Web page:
Today, this Saturday, this last day of Lent, leads us to consider the shadow of emptiness and fear that gripped stunned disciples hours after the crucifixion of Jesus. Was all hope lost? I wouldn’t be surprised. He had told them to believe otherwise. He had whispered, preached, promised them concerning that third day, that perfect day. But they weren’t the brightest candles against the darkness. So who knows?

But there is something in us that hopes against hope, that prays earnestly for peace in the  world and in the heart. It is a hope that persists. That lives. It is the very breath of life. Somehow, amid the diplomats and  bureaucrats and ambassadors and interpreters and worker bees of that monolithic hive, that which has been elusive through almost a century of striving continues to plod toward peace. We hope. For the world depends on it.

And the world depends on this too: that hope will ultimately win. And the sun will rise, and the wideness in God’s mercy will shine through the whole of creation, bringing at the last our peace to the world God so loves.

Expect Easter.












Grand Teton National Park

{Lent 2018 has provided me with time to let my photographs prompt some writing. The days dwindle down to a precious few, as the old song says.}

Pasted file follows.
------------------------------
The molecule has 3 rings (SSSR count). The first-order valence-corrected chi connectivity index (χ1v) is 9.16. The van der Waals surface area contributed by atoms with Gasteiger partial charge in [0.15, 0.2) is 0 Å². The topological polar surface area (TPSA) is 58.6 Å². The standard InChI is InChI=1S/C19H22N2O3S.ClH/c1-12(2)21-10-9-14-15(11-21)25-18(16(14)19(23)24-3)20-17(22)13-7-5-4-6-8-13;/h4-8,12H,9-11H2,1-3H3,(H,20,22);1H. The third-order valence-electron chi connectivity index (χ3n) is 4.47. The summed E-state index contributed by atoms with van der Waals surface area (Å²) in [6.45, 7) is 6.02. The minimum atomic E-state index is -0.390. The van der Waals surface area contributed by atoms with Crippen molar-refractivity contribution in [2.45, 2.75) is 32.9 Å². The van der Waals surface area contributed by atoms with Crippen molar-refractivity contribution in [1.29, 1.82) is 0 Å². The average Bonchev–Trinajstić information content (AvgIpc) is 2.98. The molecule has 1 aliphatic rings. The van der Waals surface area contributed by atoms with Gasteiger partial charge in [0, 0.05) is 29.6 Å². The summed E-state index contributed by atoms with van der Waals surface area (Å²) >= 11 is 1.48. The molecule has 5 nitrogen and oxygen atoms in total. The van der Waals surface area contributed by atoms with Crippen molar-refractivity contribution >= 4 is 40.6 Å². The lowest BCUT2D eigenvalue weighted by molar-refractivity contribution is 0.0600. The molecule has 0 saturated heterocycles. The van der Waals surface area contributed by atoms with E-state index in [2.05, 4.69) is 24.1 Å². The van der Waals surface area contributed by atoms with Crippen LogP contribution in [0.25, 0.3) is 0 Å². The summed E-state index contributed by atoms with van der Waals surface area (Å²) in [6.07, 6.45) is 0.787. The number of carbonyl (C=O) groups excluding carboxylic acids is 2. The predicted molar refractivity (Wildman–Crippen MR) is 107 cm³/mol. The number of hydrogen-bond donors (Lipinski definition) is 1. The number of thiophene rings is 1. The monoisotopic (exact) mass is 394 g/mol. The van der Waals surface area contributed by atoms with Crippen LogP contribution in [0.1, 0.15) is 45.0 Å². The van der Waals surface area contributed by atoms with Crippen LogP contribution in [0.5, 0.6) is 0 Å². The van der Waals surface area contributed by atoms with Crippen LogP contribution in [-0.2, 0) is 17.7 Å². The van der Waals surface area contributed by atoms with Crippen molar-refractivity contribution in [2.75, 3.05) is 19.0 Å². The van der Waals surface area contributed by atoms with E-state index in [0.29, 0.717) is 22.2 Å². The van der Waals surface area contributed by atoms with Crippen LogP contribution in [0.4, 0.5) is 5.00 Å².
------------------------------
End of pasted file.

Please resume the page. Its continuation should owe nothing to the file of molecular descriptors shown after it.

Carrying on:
As I age I grow aware of my limitations. This is the time of our lives when we just have to admit that some things we had hoped to do, or dreamed of doing one day, or even things we had once enjoyed — well, those things are no longer possible.

This is not to say that advancing age means we are now invalids, or in-valid as persons. It simply means that we know we must learn to deal with some limitations. While retirement has brought awesome (I rarely use that word unless I mean it) opportunities for travel, our sight-seeing reminds us that our trails are shorter, our hikes less intense, our energy levels not what they were when we were 35. No kidding, huh? You too?

There we were in Grand Teton National Park. We had hiked, and thoroughly enjoyed the journey over some fairly easy trails. But looking into the distance at that grand panorama, it dawned on me that I wouldn’t be climbing any of those peaks. Just gazing at them from afar would have to do.